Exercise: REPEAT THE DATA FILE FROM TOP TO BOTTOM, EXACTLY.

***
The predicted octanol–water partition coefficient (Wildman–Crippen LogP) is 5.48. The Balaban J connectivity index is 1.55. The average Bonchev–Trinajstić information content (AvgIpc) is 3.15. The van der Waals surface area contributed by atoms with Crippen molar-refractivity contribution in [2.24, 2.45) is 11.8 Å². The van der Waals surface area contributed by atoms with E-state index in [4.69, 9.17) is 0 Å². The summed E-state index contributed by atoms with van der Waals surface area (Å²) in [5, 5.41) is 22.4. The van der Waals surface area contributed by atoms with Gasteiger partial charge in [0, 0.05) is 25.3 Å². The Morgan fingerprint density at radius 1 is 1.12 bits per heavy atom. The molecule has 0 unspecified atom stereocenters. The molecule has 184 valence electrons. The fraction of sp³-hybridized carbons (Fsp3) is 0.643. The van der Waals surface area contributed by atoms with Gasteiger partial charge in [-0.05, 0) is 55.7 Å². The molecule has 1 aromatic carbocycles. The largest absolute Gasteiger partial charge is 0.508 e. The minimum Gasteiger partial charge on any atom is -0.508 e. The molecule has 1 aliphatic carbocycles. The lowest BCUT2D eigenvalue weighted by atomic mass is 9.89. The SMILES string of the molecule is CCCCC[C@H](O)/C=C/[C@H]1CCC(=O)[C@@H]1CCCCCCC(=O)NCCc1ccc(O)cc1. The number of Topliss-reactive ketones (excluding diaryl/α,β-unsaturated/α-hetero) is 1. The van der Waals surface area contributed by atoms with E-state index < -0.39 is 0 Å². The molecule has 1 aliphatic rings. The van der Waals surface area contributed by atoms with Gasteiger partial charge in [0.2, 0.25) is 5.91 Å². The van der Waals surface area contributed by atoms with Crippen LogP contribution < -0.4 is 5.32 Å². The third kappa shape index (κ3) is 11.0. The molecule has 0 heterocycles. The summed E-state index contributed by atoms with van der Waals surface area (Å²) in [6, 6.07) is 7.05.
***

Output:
The predicted octanol–water partition coefficient (Wildman–Crippen LogP) is 5.48. The Balaban J connectivity index is 1.55. The average Bonchev–Trinajstić information content (AvgIpc) is 3.15. The van der Waals surface area contributed by atoms with Crippen molar-refractivity contribution in [2.24, 2.45) is 11.8 Å². The van der Waals surface area contributed by atoms with E-state index in [4.69, 9.17) is 0 Å². The summed E-state index contributed by atoms with van der Waals surface area (Å²) in [5, 5.41) is 22.4. The van der Waals surface area contributed by atoms with Gasteiger partial charge in [0, 0.05) is 25.3 Å². The Morgan fingerprint density at radius 1 is 1.12 bits per heavy atom. The molecule has 0 unspecified atom stereocenters. The molecule has 184 valence electrons. The fraction of sp³-hybridized carbons (Fsp3) is 0.643. The van der Waals surface area contributed by atoms with Gasteiger partial charge in [-0.05, 0) is 55.7 Å². The molecule has 1 aromatic carbocycles. The largest absolute Gasteiger partial charge is 0.508 e. The minimum Gasteiger partial charge on any atom is -0.508 e. The molecule has 1 aliphatic carbocycles. The lowest BCUT2D eigenvalue weighted by atomic mass is 9.89. The SMILES string of the molecule is CCCCC[C@H](O)/C=C/[C@H]1CCC(=O)[C@@H]1CCCCCCC(=O)NCCc1ccc(O)cc1. The number of Topliss-reactive ketones (excluding diaryl/α,β-unsaturated/α-hetero) is 1. The van der Waals surface area contributed by atoms with E-state index < -0.39 is 0 Å². The molecule has 1 aliphatic rings. The van der Waals surface area contributed by atoms with Gasteiger partial charge in [0.2, 0.25) is 5.91 Å². The van der Waals surface area contributed by atoms with Crippen LogP contribution < -0.4 is 5.32 Å². The third kappa shape index (κ3) is 11.0. The molecule has 0 heterocycles. The summed E-state index contributed by atoms with van der Waals surface area (Å²) in [6, 6.07) is 7.05.